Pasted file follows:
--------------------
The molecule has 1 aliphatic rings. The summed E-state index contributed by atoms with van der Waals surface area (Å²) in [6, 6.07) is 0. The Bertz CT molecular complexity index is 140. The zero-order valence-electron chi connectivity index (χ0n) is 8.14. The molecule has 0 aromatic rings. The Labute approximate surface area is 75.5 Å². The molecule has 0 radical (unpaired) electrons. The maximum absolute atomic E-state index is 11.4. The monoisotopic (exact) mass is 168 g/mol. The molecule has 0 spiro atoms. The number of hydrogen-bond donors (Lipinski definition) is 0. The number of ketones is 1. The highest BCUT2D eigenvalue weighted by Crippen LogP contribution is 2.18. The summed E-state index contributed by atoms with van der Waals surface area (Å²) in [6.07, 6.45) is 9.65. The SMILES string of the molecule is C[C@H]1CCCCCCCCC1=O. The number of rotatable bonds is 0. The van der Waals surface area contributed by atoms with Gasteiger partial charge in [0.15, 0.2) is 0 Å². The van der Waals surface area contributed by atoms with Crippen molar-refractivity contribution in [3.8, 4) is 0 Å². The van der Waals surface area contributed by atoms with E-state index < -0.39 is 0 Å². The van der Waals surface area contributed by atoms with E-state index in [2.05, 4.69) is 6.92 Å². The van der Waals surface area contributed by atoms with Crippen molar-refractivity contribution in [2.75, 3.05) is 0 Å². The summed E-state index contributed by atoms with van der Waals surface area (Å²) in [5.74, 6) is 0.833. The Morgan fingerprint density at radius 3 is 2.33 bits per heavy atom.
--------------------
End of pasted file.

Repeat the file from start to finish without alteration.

The molecule has 1 aliphatic rings. The summed E-state index contributed by atoms with van der Waals surface area (Å²) in [6, 6.07) is 0. The Bertz CT molecular complexity index is 140. The zero-order valence-electron chi connectivity index (χ0n) is 8.14. The molecule has 0 aromatic rings. The Labute approximate surface area is 75.5 Å². The molecule has 0 radical (unpaired) electrons. The maximum absolute atomic E-state index is 11.4. The monoisotopic (exact) mass is 168 g/mol. The molecule has 0 spiro atoms. The number of hydrogen-bond donors (Lipinski definition) is 0. The number of ketones is 1. The highest BCUT2D eigenvalue weighted by Crippen LogP contribution is 2.18. The summed E-state index contributed by atoms with van der Waals surface area (Å²) in [6.07, 6.45) is 9.65. The SMILES string of the molecule is C[C@H]1CCCCCCCCC1=O. The number of rotatable bonds is 0. The van der Waals surface area contributed by atoms with Gasteiger partial charge in [0.15, 0.2) is 0 Å². The van der Waals surface area contributed by atoms with Crippen molar-refractivity contribution in [3.8, 4) is 0 Å². The van der Waals surface area contributed by atoms with E-state index < -0.39 is 0 Å². The van der Waals surface area contributed by atoms with E-state index in [2.05, 4.69) is 6.92 Å². The van der Waals surface area contributed by atoms with Crippen molar-refractivity contribution in [2.75, 3.05) is 0 Å². The summed E-state index contributed by atoms with van der Waals surface area (Å²) in [5.74, 6) is 0.833. The Morgan fingerprint density at radius 3 is 2.33 bits per heavy atom.